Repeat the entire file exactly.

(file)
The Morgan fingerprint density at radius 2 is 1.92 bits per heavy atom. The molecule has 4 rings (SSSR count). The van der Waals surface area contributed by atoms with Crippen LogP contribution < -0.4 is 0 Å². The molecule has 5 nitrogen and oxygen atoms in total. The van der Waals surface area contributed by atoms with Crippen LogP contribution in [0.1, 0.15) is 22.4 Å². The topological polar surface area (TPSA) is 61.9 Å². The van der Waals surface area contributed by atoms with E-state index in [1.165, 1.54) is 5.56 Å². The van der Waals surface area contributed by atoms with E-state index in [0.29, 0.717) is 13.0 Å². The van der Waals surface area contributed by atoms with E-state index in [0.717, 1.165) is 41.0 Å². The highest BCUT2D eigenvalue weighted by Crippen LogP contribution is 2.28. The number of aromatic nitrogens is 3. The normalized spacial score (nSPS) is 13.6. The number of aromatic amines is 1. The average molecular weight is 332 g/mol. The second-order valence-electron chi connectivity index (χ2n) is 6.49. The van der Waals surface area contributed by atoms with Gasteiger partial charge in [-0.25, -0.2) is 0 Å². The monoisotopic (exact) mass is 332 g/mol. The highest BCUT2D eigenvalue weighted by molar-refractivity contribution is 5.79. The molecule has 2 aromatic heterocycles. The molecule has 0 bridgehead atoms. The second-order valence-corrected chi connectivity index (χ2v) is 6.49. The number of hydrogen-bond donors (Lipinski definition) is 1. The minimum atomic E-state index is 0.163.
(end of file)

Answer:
The Morgan fingerprint density at radius 2 is 1.92 bits per heavy atom. The molecule has 4 rings (SSSR count). The van der Waals surface area contributed by atoms with Crippen LogP contribution < -0.4 is 0 Å². The molecule has 5 nitrogen and oxygen atoms in total. The van der Waals surface area contributed by atoms with Crippen LogP contribution in [0.1, 0.15) is 22.4 Å². The topological polar surface area (TPSA) is 61.9 Å². The van der Waals surface area contributed by atoms with E-state index in [1.165, 1.54) is 5.56 Å². The van der Waals surface area contributed by atoms with E-state index in [0.29, 0.717) is 13.0 Å². The van der Waals surface area contributed by atoms with E-state index in [0.717, 1.165) is 41.0 Å². The highest BCUT2D eigenvalue weighted by Crippen LogP contribution is 2.28. The number of aromatic nitrogens is 3. The normalized spacial score (nSPS) is 13.6. The number of aromatic amines is 1. The average molecular weight is 332 g/mol. The second-order valence-electron chi connectivity index (χ2n) is 6.49. The van der Waals surface area contributed by atoms with Gasteiger partial charge in [-0.25, -0.2) is 0 Å². The monoisotopic (exact) mass is 332 g/mol. The highest BCUT2D eigenvalue weighted by molar-refractivity contribution is 5.79. The molecule has 2 aromatic heterocycles. The molecule has 0 bridgehead atoms. The second-order valence-corrected chi connectivity index (χ2v) is 6.49. The number of hydrogen-bond donors (Lipinski definition) is 1. The minimum atomic E-state index is 0.163.